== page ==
What parents need to know
Parents Need to Know
Parents need to know that this book features a gay protagonist who ultimately meets his first boyfriend. Along the way, he has sex with a girl, makes out with a bartender, and dares two girls to kiss. There's also plenty of underage drinking -- at the beginning of the book, Jonathan even has sex when he's drunk -- along with some swearing, and mentions of chain stores and fast food outlets.
What's the story?
Jonathan knows he's gay, but he agrees to pose as the boyfriend of a popular rich girl when she bribes him with a chance to see his favorite pop star in concert: Kylie Minogue. But after fighting with friends -- and falling for a cute boy -- he begins to wonder if he made the right choice.
Is it any good?
The premise is fun but farfetched: A popular girl bribes a gay boy to be her boyfriend, hoping to maintain her social status "by dating the newest, hottest guy on the market." Readers willing to accept it will get drawn into energetic Jonathan's often wacky suburban life. Outrageous characters breathe life into this story -- like his bisexual best friend Carrie, who introduces herself by slapping his booty and shouting, "Oh, baby is this seat taken?!" Readers will have some good laughs along the way (at a Halloween party, for example, he dresses in a Madonna combat costume, but tells his fake girlfriend that he is dressed as an Italian GI Joe).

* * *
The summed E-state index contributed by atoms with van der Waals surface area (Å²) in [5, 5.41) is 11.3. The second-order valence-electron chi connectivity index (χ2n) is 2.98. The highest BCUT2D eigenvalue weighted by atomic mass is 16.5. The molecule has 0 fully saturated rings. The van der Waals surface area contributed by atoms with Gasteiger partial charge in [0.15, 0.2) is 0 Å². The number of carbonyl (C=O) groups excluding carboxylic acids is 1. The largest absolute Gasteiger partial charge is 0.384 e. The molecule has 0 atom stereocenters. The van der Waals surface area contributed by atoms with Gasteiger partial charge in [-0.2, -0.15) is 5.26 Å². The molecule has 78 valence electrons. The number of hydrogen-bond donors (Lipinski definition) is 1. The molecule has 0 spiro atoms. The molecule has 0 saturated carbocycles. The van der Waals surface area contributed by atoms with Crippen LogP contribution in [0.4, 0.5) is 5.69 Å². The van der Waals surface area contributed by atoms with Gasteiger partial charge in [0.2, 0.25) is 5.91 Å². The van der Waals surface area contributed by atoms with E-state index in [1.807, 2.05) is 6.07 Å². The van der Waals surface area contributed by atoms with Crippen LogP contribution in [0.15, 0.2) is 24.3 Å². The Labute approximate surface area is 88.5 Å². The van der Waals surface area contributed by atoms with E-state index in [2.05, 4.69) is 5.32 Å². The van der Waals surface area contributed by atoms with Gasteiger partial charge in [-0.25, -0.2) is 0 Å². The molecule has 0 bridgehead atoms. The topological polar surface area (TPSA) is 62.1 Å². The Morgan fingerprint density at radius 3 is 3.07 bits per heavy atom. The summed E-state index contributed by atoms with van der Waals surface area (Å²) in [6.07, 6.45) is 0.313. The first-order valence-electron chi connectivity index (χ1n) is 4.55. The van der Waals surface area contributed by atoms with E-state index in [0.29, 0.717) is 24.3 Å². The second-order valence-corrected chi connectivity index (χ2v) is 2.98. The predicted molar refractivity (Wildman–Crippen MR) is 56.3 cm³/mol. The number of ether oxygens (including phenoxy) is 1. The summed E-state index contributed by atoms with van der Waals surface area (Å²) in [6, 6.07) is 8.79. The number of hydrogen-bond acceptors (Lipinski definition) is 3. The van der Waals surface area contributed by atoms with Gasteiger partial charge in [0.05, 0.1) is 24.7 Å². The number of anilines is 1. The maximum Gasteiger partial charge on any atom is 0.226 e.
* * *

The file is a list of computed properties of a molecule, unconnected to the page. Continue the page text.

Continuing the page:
Be warned: There is lots of mature material -- drinking, swearing, sex -- and the plot follows a predictable path. In the end, Jonathan learns that he can't just play it straight -- he also needs to meet other gay guys, including a first boyfriend.
Families can talk about...
Families can talk about the growing number of books about gay and lesbian teens. Who reads these books? Is it just gay kids, or do you think straight kids feel comfortable reading them, too?
Do these books present an accurate reality? Do you know kids like
Jonathan who are able to be out -- and fairly popular -- at your school?
There is a lot of controversial material here, including
Jonathan's drunken first time. If you were in charge of publishing YA
books, would there be any topics, behavior, messages, language that
would be off limits? Who should get to decide what's right for you to